Now Marvel owns the superhero genre, making the fandom finally realise that Marvel characters were only good on the big screen when they were under the careful care of Marvel themselves. This sent shivers down the spines of both 20th Century Fox and Sony Pictures Entertainment because now they’re films weren’t great anymore, they were deemed underdeveloped and lacking Marvel Studio’s warmth and care, along with the simple fact that their films were (all along) shit and they didn’t actually give a damn about the characters or their respective narratives.

Honestly, Avengers Assemble is a landmark film because of everything it accomplished. It single handily changed the face of Hollywood and filmmaking. Sure, some of you might say that I’m over-praising this film, maybe even worshipping it, (heck) some of you might just think it’s overrated. But I ask you this, “If you can still watch a film years after it’s release and still get the same thrill, excitement, and enjoyment out of it as your first viewing, then surely it must be because that film holds something special?” Okay, maybe that wasn’t the best way to get my point across but you get what I’m trying to say. Plus, you can’t deny the facts of Avengers Assemble‘s huge success and impact.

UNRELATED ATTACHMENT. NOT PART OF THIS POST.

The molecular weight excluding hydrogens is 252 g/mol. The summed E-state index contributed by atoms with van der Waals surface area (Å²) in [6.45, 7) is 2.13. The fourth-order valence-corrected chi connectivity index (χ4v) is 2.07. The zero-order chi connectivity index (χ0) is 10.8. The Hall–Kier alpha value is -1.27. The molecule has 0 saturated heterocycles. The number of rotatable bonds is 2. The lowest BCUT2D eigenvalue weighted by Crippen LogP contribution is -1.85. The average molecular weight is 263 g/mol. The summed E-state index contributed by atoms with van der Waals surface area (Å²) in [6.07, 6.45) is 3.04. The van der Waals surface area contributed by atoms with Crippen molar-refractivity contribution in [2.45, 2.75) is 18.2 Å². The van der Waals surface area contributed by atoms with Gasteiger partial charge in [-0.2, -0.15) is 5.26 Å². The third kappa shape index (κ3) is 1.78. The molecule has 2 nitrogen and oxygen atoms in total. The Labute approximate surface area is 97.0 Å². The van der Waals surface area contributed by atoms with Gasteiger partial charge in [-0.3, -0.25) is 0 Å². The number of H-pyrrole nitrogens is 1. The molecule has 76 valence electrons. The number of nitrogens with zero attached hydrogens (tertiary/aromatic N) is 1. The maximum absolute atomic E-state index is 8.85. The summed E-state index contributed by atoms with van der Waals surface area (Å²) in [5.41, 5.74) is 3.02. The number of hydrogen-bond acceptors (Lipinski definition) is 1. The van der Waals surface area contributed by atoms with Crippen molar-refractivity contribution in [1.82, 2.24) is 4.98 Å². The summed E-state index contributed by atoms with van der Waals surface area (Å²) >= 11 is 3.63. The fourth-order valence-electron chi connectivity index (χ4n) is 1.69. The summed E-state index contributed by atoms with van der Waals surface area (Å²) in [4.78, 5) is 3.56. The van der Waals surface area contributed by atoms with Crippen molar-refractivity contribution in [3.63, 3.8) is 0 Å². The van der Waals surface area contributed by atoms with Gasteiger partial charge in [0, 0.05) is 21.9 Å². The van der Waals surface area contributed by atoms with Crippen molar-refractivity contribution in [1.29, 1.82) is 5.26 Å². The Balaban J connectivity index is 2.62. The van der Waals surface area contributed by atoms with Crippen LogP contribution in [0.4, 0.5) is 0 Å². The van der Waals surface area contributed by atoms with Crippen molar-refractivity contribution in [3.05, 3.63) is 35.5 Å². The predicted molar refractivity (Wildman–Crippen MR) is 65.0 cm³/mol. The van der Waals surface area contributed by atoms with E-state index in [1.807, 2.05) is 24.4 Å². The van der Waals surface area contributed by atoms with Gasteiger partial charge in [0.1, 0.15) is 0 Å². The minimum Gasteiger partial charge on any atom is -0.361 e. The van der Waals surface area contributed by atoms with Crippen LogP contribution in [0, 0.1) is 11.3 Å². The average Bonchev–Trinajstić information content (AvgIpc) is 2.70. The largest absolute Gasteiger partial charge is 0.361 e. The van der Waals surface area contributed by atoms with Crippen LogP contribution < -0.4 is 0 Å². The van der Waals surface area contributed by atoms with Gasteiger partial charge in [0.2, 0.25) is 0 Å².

The Avengers Nick Fury

What is massively impressive about Avengers Assemble is how it brings all the pieces together, making this massive build-up of characters and events actually mean something. After being introduced to the Tesseract in Captain America: The First Avenger, and seeing S.H.I.E.L.D. employ Erik Selvig to look at the Tesseract in the post-credit scene at the end of Thor (along with Loki’s motivation and interest within the mythical device) we now finally get to see the fallout. Shit happens! Nick Fury’s schemes to use the Tesseract backfire so fucking hard after Loki storms in and (without any sweat whatsoever) takes it from him and makes S.H.I.E.L.D. look like a bunch of ants that the God-like being can simply stomp-on.